Signing up to the Covenant: An Alternative Vision for the Future?
He started by explaining that his grandfather had signed the covenant, and continued to question throughout the talk whether he would have signed it if he’d lived 100 years ago.
Looking back at history and at the same time looking forward from today was a key tenet of his lecture, and mirrored the twin directions of memory and hope that are also at the heart of Christian worship. Back in 1912, some people seemed to think …
… God was an Ulsterman and against Home Rule. There was not a coat of paint between God, guns and politics.
Around 3,000 people signed an Alternative Covenant that repudiated violence, though little is known about the identity of these dissidents. Parallels were drawn between the 1912 Covenant and the 1916 Proclamation. Both documents were “theologically deliberate”.
- Militarised politics
- Equal citizenship (an equality agenda)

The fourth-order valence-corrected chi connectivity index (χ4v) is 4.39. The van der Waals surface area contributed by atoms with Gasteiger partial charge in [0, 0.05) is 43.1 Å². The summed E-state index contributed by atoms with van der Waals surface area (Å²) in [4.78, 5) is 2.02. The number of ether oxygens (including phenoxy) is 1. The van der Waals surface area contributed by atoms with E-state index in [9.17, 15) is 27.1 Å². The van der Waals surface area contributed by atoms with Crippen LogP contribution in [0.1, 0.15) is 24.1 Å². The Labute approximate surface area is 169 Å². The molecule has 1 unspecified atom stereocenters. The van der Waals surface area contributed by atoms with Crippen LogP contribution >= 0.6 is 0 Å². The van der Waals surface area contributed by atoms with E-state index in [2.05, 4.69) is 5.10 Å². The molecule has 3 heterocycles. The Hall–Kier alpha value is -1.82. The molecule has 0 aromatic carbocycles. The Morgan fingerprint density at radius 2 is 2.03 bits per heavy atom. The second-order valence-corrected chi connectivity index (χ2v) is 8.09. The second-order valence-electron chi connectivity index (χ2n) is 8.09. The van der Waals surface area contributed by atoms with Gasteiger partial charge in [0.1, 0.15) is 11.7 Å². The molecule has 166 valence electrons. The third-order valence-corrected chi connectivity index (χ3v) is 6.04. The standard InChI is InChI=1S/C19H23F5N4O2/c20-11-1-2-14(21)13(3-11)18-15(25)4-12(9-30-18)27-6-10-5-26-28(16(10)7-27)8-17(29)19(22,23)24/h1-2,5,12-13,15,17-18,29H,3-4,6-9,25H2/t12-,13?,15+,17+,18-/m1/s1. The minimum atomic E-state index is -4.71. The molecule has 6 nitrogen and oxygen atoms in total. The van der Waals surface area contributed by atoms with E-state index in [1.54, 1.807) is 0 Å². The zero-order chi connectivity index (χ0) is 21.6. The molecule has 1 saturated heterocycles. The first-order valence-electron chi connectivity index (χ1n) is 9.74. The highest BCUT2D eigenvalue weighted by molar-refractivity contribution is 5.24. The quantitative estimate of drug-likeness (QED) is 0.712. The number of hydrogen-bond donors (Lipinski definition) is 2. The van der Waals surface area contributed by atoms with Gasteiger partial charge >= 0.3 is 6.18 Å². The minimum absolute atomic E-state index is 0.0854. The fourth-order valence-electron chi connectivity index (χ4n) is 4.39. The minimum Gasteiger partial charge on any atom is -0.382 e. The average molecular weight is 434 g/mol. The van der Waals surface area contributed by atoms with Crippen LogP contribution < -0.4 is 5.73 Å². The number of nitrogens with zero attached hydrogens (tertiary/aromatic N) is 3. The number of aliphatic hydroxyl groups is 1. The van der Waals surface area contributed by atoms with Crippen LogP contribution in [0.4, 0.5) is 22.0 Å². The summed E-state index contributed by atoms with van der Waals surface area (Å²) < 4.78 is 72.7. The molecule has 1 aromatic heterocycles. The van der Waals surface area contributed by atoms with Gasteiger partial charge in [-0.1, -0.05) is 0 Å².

- Civil and religious freedom
- Self determination
Stephen Johnston - minister of Kilkeel Presbyterian - responded at the close of the lecture with some pertinent questions.
At the start of a season of events that are looking at the signing of the Ulster Covenant, I found it a useful lecture to start to set the scene of a period of history that was ignored in school but will be unavoidable over the next ten years. Update - the text of Johnston McMaster's lecture is available to download.
The Catherwood Lecture is an annual event organised by Contemporary Christianity (formerly ECONI) that looks at issues relating to faith in the public square and Christian worldview.
Don't forget another contribution to the decade of political centenaries by this group: the 1912, A Hundred Years On play started its tour on Friday evening and continues at different venues over the next two weeks.